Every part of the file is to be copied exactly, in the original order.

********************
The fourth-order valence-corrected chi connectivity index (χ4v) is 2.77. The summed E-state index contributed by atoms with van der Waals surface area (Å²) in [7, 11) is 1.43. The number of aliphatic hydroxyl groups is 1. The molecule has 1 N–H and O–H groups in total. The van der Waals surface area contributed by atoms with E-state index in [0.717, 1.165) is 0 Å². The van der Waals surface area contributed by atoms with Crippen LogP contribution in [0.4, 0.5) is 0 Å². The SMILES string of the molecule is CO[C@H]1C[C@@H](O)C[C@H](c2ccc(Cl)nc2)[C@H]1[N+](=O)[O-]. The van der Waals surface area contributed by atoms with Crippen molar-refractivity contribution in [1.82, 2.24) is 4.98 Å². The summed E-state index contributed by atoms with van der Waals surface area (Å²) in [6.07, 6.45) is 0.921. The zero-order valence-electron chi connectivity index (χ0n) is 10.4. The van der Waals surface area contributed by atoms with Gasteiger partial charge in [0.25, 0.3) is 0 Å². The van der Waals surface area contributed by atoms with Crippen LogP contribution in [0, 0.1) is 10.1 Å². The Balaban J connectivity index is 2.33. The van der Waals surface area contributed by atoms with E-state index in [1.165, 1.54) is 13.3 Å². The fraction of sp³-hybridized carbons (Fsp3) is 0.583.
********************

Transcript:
The fourth-order valence-corrected chi connectivity index (χ4v) is 2.77. The summed E-state index contributed by atoms with van der Waals surface area (Å²) in [7, 11) is 1.43. The number of aliphatic hydroxyl groups is 1. The molecule has 1 N–H and O–H groups in total. The van der Waals surface area contributed by atoms with E-state index in [0.717, 1.165) is 0 Å². The van der Waals surface area contributed by atoms with Crippen LogP contribution in [0.4, 0.5) is 0 Å². The SMILES string of the molecule is CO[C@H]1C[C@@H](O)C[C@H](c2ccc(Cl)nc2)[C@H]1[N+](=O)[O-]. The van der Waals surface area contributed by atoms with Crippen molar-refractivity contribution in [1.82, 2.24) is 4.98 Å². The summed E-state index contributed by atoms with van der Waals surface area (Å²) in [6.07, 6.45) is 0.921. The zero-order valence-electron chi connectivity index (χ0n) is 10.4. The van der Waals surface area contributed by atoms with Gasteiger partial charge in [0.25, 0.3) is 0 Å². The van der Waals surface area contributed by atoms with Crippen LogP contribution in [0, 0.1) is 10.1 Å². The Balaban J connectivity index is 2.33. The van der Waals surface area contributed by atoms with E-state index in [1.165, 1.54) is 13.3 Å². The fraction of sp³-hybridized carbons (Fsp3) is 0.583.